In a spate of recent projects, I often found myself trying to solve similar problems.
Part of me appreciates this process, given that every time I work something out, there is an opportunity to gain additional insight into the issue. Another part of me, however, is wondering if my time might be better spent elsewhere.
For example, what’s the best way to mark up pagination on a page? Do I add a class to the container only? Do I add classes to the list and each item? Every link as well? Which element gets the active state?
These aren’t hard problems, but multiply them over many projects, over an entire career, and it starts to feel like wasted time.
One solution to the dilemma is a framework. Frameworks offer a comprehensive set of components and scripts to aid in the building of a website. These frameworks will also dictate, to a degree, how particular components should be marked up.
Diving into the world of frameworks can be tough, because it feels like an all or nothing proposition.
The ninja leads a simple life, and walks the world framework free. It codes HTML from scratch, and when a problem presents itself that is greater than its own knowledge, it will reach out for a focused, single-purpose solution.
The power of this approach is that for any given problem, the ninja gets to search for the best. It will employ only the most powerful scripts to solve a particular problem, but the ninja has no loyalty, and on the next project will start fresh again.
The ninja, however, can often run into problems. When the requirements for a project start growing, cobbling together disparate tools can start to get unwieldy. Errors become harder to debug and problems become harder to find. The once sleek and nimble ninja can quickly become burdened by its own tools.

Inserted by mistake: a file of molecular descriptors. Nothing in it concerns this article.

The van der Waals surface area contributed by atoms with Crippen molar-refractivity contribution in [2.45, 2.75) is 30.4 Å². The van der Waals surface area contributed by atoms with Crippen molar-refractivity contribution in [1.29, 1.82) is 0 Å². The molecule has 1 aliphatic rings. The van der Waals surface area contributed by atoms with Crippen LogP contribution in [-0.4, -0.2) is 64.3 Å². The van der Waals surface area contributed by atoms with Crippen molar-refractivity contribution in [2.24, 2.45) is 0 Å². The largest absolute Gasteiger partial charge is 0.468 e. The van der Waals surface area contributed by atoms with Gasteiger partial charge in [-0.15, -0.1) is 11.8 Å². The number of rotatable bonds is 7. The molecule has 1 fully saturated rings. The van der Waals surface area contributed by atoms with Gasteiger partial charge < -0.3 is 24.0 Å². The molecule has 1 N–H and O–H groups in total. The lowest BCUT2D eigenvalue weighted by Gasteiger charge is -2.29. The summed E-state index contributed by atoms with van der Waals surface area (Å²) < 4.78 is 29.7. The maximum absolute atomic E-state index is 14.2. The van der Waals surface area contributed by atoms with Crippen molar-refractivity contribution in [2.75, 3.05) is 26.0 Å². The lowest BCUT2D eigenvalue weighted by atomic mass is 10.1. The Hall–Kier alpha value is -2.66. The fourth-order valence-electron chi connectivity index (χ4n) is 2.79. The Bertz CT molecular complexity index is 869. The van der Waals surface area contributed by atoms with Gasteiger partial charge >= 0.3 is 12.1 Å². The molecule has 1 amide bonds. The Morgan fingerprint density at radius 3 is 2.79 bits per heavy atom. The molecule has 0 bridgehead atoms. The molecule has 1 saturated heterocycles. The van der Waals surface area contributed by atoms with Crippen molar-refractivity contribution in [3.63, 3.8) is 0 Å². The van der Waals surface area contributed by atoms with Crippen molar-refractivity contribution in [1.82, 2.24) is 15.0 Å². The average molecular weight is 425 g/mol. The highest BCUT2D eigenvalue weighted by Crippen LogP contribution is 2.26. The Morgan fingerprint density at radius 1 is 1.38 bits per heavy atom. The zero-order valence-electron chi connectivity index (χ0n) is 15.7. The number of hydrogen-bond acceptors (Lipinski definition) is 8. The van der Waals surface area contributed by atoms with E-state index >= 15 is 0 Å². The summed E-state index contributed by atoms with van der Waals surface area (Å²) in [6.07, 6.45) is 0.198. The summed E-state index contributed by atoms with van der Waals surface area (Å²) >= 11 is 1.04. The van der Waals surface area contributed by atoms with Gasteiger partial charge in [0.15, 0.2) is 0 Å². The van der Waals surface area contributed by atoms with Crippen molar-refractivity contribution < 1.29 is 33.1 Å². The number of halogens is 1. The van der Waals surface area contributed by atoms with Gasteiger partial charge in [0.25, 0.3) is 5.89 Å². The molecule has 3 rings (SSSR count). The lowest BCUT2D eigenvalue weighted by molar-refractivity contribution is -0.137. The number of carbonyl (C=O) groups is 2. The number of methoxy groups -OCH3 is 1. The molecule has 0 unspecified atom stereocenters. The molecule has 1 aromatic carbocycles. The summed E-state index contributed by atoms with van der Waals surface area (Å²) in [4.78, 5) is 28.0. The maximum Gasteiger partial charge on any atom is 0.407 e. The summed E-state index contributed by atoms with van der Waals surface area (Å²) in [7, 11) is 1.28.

The cyborg comes prepared for any number of challenges. It doesn’t rely on stealth, but raw power. It comes to the project with an arsenal of tools, and if they aren’t used right away, it still has access to them down the road.
Because the cyborg comes prebuilt, we know its tools will work as expected. We know conflicts and errors are minimized, and behind the cyborg is a support team, a community to help should problems arise.
The cyborg, however, doesn’t feel appropriate in all occasions. Using one or two of its components seems like a waste for a tiny project. Also, what happens when it doesn’t do one particular thing well or at all, is it going to be easy to swap out just one piece? What if we need to swap out two or three pieces? At what point do we start wondering why we chose the cyborg in the first place if we end up replacing parts of its functionality?
I started thinking about frameworks primarily because at one level, they offer consistency. There are a lot of ways to tackle any particular problem, and when a bunch of smart folks put together a handful of solutions, that’s something worth looking at.
On the other hand, can focused and high-quality individual components outshine a package of average ones?
My assumption is that as the world of web development matures, standardization is going to become important. The nature of web languages means that for any given problem, there are a tremendous amount of solutions, making the search for a right answer difficult.
Perhaps there will never be a single right answer, and perhaps the process of searching is just as important.